After decades of escaping accountability, R. Kelly is a convicted felon. And those who say they endured physical, mental, and sexual abuse at the hands of the disgraced R&B star are rejoicing.
“We got justice today,” Kitti Jones, a former Dallas radio DJ who gave up her career to be with Kelly, told The Daily Beast on Monday after he was found guilty of all nine charges he faced in a federal sex crimes case in Brooklyn. “I wouldn’t say I now have closure, because in the end none of us will get our time back. But this is a small victory.”
Kelly, 54, was convicted of charges including racketeering based on sexual exploitation of children, kidnapping, forced labor, and violations of the Mann Act, which bars the transport of people across state lines for sex.
The “I Believe I Can Fly” singer was a punchline before he was known as a predator, fodder for a notorious “Chappelle’s Show” skit even as he was credibly accused of horrific sexual violence, often targeting children unable to consent. He continued to perform as a musician for a decade after securing a not-guilty verdict in a 2008 child porn case in Chicago, despite what prosecutors said was a video of him urinating on and sexually assaulting a 14-year-old.
In the Brooklyn case, prosecutors did not charge Kelly with sexual assault, but rather proved that he systematically abused women and girls by way of a mafia-style enterprise, and that at least four of the victims were minors when he first had sexual contact with them.
A devastating case that featured at least 11 accusers—men and women—led the jury made up of seven men and five women to convict him after deliberating for nine hours. And even if her own allegations—which Kelly has denied—did not factor into the federal trial, Jones took some solace in the former musician’s new identity as a sex criminal.
“Twelve people who had no connection to any of us and probably didn’t watch or follow our stories individually had an open mind and listened and took our side,” Jones, a now-successful author who has accused Kelly of trapping her in a two-year-long relationship and repeatedly abusing her, told The Daily Beast.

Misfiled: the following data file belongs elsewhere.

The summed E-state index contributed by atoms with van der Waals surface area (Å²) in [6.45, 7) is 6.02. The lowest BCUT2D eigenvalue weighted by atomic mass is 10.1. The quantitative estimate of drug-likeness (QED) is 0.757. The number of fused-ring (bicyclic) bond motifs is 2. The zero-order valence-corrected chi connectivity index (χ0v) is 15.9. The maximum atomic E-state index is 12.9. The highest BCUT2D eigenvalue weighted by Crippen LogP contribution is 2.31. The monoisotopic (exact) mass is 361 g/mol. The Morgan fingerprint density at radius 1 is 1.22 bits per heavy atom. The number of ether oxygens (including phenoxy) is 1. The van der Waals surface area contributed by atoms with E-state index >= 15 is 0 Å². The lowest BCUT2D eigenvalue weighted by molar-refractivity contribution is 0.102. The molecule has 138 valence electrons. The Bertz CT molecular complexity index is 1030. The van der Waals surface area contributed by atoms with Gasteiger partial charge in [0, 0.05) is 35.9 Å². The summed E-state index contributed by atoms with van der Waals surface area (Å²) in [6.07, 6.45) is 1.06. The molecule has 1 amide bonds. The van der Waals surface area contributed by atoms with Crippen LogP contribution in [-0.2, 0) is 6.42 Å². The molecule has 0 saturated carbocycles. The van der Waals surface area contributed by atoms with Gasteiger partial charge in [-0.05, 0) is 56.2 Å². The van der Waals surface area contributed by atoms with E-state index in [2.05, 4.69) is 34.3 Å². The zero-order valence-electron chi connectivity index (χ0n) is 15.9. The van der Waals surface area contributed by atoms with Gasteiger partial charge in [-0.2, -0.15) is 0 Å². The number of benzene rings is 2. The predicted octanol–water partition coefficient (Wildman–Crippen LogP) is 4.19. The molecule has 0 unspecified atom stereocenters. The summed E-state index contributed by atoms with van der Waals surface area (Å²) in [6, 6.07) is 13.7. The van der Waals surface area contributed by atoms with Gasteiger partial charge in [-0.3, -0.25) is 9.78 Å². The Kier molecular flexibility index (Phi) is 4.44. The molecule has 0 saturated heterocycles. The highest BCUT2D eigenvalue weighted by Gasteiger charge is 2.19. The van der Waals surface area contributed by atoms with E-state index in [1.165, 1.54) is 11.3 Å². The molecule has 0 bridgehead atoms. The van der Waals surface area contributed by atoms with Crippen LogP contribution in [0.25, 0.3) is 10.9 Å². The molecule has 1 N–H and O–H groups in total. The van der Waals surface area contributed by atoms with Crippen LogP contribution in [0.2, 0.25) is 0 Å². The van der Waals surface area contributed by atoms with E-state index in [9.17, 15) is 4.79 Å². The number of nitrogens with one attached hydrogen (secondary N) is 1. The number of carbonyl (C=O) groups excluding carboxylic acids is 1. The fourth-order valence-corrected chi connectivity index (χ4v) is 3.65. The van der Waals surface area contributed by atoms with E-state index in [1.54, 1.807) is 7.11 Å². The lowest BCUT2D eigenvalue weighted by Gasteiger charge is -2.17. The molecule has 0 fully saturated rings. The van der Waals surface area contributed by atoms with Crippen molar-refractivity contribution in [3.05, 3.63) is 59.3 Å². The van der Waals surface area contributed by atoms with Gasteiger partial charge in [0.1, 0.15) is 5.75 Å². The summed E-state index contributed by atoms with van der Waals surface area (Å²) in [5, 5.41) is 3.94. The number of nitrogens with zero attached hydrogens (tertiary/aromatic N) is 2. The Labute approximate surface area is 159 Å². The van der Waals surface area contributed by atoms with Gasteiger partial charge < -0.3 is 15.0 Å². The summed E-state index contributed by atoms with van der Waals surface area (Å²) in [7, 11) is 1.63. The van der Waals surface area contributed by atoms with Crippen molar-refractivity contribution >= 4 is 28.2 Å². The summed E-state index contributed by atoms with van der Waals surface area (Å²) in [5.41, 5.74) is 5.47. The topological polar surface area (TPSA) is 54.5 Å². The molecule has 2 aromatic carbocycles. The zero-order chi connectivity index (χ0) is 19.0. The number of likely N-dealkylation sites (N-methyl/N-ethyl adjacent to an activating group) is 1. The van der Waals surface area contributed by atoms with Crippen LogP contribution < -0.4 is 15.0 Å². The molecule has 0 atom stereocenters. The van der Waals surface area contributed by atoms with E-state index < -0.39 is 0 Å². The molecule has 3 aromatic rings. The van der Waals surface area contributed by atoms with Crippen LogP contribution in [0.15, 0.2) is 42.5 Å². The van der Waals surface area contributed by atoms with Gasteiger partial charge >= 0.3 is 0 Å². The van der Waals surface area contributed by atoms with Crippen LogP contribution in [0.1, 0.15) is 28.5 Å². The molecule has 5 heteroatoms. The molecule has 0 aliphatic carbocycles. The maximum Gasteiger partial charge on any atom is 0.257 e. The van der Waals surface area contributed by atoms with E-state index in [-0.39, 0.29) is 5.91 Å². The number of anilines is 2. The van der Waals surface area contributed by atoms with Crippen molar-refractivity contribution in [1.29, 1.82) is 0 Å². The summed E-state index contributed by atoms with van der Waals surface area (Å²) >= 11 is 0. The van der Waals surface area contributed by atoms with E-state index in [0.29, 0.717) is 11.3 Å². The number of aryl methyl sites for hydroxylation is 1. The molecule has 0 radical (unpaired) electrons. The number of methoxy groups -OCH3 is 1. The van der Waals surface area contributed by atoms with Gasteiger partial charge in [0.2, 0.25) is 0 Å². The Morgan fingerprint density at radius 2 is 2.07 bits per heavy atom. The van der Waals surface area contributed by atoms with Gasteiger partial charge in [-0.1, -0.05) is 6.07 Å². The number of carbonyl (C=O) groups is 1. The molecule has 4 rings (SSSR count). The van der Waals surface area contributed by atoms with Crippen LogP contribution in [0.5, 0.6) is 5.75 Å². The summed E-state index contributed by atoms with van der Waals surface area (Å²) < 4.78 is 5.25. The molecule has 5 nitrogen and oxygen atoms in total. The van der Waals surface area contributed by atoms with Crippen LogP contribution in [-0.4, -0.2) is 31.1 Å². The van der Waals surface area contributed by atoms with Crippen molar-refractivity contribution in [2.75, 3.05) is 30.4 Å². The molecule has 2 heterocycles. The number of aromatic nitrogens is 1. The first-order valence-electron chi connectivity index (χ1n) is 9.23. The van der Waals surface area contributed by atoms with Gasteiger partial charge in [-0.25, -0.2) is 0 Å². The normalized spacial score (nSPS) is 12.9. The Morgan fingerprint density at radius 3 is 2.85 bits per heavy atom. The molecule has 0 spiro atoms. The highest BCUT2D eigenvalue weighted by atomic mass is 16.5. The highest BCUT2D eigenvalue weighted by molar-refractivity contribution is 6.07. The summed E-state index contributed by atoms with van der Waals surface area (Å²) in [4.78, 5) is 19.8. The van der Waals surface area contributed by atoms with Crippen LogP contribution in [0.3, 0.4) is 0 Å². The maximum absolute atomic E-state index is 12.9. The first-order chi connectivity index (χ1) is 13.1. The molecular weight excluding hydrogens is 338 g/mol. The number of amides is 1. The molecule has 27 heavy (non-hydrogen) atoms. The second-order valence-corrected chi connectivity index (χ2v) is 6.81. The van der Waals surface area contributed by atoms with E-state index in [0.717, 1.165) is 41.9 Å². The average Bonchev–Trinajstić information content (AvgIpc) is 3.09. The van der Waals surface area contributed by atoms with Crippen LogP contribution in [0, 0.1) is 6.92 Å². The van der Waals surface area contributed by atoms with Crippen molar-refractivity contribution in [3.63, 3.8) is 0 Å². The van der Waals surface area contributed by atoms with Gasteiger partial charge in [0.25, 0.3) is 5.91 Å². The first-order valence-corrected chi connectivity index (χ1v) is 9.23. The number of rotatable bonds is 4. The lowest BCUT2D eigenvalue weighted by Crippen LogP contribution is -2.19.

“I allowed myself a few hours to get my tears out today—and now I am just celebrating this win. But we have a long way to go, this isn’t over,” Jones said.
During the six-week-long trial, jurors heard from 50 witnesses from both the prosecution and the defense about the inner workings of Kelly’s personal and professional life. In addition to testifying about alleged criminal conduct, the witnesses—who ranged from former girlfriends to assistants to music executives—detailed Kelly’s nocturnal lifestyle, an affinity for playing basketball in front of an audience, and strict rules the singer made his staff and personal guests obey.
Among those witnesses was Jerhonda Pace, who detailed how she was sexually and physically abused by Kelly when she was 16 years old. During a six-month relationship that ended in Jan. 2010 after the singer violently slapped her and called her a “silly bitch” for lying, Pace said, Kelly also gave her herpes and never told her he had a sexually transmitted disease.
“He wanted me to put my hair up in pigtails and dress like a girl scout,” Pace, who was the first witness to testify, said. “He recorded us having sexual intercourse.”
On Monday, Pace took to Instagram to express her sentiments about Monday’s verdict.
“Verdict? GUILTY,” Pace, 28, wrote.
Another accuser who took the stand, identified only as Sonja, said in a statement to The Daily Beast that she was “happy with the verdict and thankful that the jury listened to us.”